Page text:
The Washington PostDemocracy Dies in Darkness

The Orioles’ 19-game losing streak ended, but their bleak 2021 numbers remain staggering.

For Austin Hays and the Orioles, things look bleak. (Terrance Williams/AP)

In May, the Baltimore Orioles lost 14 straight games. In June, they won two games over an 18-game stretch. July saw a 1-8 run.

Somehow, the worst was yet to come.

The Orioles ended a 19-game losing streak Wednesday night, rallying from a four-run deficit to beat Shohei Ohtani and the Los Angeles Angels in Baltimore. The skid was the longest in the majors since the Kansas City Royals also lost 19 straight in 2005. Baltimore was outscored by 108 runs during this futile stretch and had just a single one-run loss, against the Atlanta Braves last weekend. Among the lowlights: a 13-1 thrashing at the hands of the New York Yankees, a 16-2 loss to the Boston Red Sox and a 10-0 blowout delivered by the Tampa Bay Rays, against whom the Orioles are a woeful 1-15 this season.

Facing a four-run deficit to Shohei Ohtani on mound, Orioles rally to end march to infamy

The Orioles became the first team since the 1935 Boston Braves to suffer multiple losing streaks of at least 14 games in the same season. A silver lining? They fell two games short of the American League record of 21 straight losses, set by, yes, the Orioles in 1988.

How did it get so bad? Just look at the numbers. Baltimore’s starting rotation is historically weak. Entering Saturday, its starters had an MLB-worst 6.26 ERA, nearly a full run behind the 5.33 of the Pittsburgh Pirates’ rotation, which is directly ahead of the Orioles’. Dean Kremer and Keegan Akin have combined to go 1-15 with a 7.25 ERA and 1.66 WHIP (walks and hits allowed per inning pitched). On average, American League starters had a 4.44 ERA and 1.29 WHIP.

Jorge López has the worst ERA in baseball among starters with at least 100 innings pitched (6.19). The second worst belongs to teammate Matt Harvey (6.18).

The NL East is a hot mess. But someone has to win it.

If the season ended today, the Orioles’ starters would have the fourth-worst ERA on record since 1901, the start of baseball’s modern era.

Baltimore’s hitting isn’t much better. The Orioles are batting .240 entering Saturday, which ranks 16th, with a .708 on-base-plus-slugging mark (20th). They’re creating runs at a rate 6 percent below the MLB average after adjusting for league and park effects. The Orioles don’t draw many walks, either; their walk rate (7.3 percent of plate appearances end in a base on balls) is the third lowest of 2021.

Such futility has become the norm for a once-proud franchise that has not been remotely relevant in decades, barring one stretch from 2012 to 2016 when the Orioles won one AL East crown, made three postseason appearances and won more regular season games than any other AL team. Baltimore is on track to finish last in the AL East for the fourth time in five seasons, with the only outlier being last year’s pandemic-abbreviated season, when the Orioles finished fourth, one game ahead of the Red Sox. Since 1997, the last time Baltimore won a game in a playoff round later than the division series, the Orioles have finished fourth or fifth in the AL East 17 times, a number that almost certainly will grow to 18 when this season mercifully ends.

It has gotten to the point that MLB is considering corrective measures to deal with teams such as the Orioles, Detroit Tigers, Pittsburgh Pirates, Seattle Mariners and Miami Marlins, whose perpetual ineptitude has given rise to accusations of tanking. MLB’s collective bargaining agreement expires Dec. 1, and in the first face-to-face negotiations with player representatives this month, MLB officials reportedly proposed a $100 million salary minimum for each team, to be paid for by charging big-spending teams more for exceeding the luxury tax.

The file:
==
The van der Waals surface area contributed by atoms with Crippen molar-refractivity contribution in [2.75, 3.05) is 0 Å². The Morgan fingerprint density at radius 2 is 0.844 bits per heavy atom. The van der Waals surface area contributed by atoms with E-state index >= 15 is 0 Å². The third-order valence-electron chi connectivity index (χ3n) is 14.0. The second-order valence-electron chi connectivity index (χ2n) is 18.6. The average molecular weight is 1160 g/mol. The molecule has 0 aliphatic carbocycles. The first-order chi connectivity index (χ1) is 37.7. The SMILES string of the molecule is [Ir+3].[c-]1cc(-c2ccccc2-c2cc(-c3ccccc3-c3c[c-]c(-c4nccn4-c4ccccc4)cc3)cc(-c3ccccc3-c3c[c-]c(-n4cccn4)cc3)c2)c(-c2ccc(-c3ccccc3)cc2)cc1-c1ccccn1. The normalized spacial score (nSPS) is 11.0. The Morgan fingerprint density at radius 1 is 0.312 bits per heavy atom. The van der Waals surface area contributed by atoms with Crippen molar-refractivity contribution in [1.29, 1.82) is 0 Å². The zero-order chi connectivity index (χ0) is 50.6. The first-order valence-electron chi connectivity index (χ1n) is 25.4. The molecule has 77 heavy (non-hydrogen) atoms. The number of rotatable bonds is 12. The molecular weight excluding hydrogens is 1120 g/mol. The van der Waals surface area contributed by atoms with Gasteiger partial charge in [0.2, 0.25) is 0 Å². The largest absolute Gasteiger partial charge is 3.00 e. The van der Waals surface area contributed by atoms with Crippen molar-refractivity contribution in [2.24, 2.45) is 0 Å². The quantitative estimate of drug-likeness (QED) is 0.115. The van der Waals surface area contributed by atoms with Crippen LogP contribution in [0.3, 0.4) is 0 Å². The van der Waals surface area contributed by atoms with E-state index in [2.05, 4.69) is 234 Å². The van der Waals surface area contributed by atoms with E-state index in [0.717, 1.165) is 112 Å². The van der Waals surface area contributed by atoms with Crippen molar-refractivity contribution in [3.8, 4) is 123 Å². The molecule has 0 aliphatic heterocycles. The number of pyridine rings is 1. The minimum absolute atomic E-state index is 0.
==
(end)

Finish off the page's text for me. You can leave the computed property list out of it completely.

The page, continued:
The Orioles have had one of the sport’s four lowest Opening Day payrolls in each of the past three seasons, and their highest-paid player this season (Chris Davis) just retired amid a bloated contract that will continue to pay him even though he stopped playing. According to the Athletic’s Ken Rosenthal, other MLB executives regard the franchise “as an embarrassment, an example of tanking gone haywire.”

Chris Davis retires after 13 MLB seasons, two home run titles and one massive contract

Though it’s in short supply at Camden Yards, hope could rest in a fairly stocked minor league system that includes catcher Adley Rutschman (the No. 1 pick of the 2019 amateur draft who is considered one of the sport’s top prospects), right-hander Grayson Rodriguez (who has an 8-1 minor league record this season) and outfielder Heston Kjerstad (the No. 2 pick in 2020 who has yet to play professionally because of myocarditis, a viral infection that causes inflammation of the heart muscle).

But that’s for a different season. In this one, Baltimore is on the fast track to reach at least 100 losses for the third time in four years, with the exception being that shortened 2020 campaign. The Orioles also should become the first team since the expansion New York Mets in 1962-65 to lose at least 108 games in three consecutive non-abbreviated seasons. (Compare Baltimore’s ability to win games with that of its upcoming opponents, and you will find an 82 percent chance the Orioles will lose at least 108 games.) There is a slim chance they will lose at least 116, which would be the most in the majors since the Tigers went 43-119 in 2003.

The Orioles’ trajectory may change at some point, either via forced competitiveness or talent coming of age. But for now, it continues to point down. Just how far down remains to be seen.

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